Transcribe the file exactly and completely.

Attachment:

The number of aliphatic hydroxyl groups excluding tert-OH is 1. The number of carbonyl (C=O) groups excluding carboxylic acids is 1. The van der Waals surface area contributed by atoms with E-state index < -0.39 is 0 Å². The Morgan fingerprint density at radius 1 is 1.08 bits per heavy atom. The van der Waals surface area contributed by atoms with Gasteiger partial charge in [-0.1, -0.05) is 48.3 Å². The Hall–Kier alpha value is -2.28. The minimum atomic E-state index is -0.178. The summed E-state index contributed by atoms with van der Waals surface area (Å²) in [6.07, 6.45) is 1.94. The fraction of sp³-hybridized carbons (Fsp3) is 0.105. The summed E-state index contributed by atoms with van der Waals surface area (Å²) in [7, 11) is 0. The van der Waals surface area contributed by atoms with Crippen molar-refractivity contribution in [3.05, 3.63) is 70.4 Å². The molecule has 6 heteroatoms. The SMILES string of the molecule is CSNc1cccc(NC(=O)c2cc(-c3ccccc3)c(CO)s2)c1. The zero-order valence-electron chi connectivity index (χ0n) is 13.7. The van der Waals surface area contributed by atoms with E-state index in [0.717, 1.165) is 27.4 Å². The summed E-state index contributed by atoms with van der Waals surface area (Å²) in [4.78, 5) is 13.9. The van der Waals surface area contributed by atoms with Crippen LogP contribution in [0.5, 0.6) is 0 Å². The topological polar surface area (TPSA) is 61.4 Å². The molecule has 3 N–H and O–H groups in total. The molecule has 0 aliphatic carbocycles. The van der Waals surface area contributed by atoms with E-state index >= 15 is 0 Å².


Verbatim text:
The number of aliphatic hydroxyl groups excluding tert-OH is 1. The number of carbonyl (C=O) groups excluding carboxylic acids is 1. The van der Waals surface area contributed by atoms with E-state index < -0.39 is 0 Å². The Morgan fingerprint density at radius 1 is 1.08 bits per heavy atom. The van der Waals surface area contributed by atoms with Gasteiger partial charge in [-0.1, -0.05) is 48.3 Å². The Hall–Kier alpha value is -2.28. The minimum atomic E-state index is -0.178. The summed E-state index contributed by atoms with van der Waals surface area (Å²) in [6.07, 6.45) is 1.94. The fraction of sp³-hybridized carbons (Fsp3) is 0.105. The summed E-state index contributed by atoms with van der Waals surface area (Å²) in [7, 11) is 0. The van der Waals surface area contributed by atoms with Crippen molar-refractivity contribution in [3.05, 3.63) is 70.4 Å². The molecule has 6 heteroatoms. The SMILES string of the molecule is CSNc1cccc(NC(=O)c2cc(-c3ccccc3)c(CO)s2)c1. The zero-order valence-electron chi connectivity index (χ0n) is 13.7. The van der Waals surface area contributed by atoms with E-state index in [0.717, 1.165) is 27.4 Å². The summed E-state index contributed by atoms with van der Waals surface area (Å²) in [4.78, 5) is 13.9. The van der Waals surface area contributed by atoms with Crippen LogP contribution in [0.5, 0.6) is 0 Å². The topological polar surface area (TPSA) is 61.4 Å². The molecule has 3 N–H and O–H groups in total. The molecule has 0 aliphatic carbocycles. The van der Waals surface area contributed by atoms with E-state index >= 15 is 0 Å².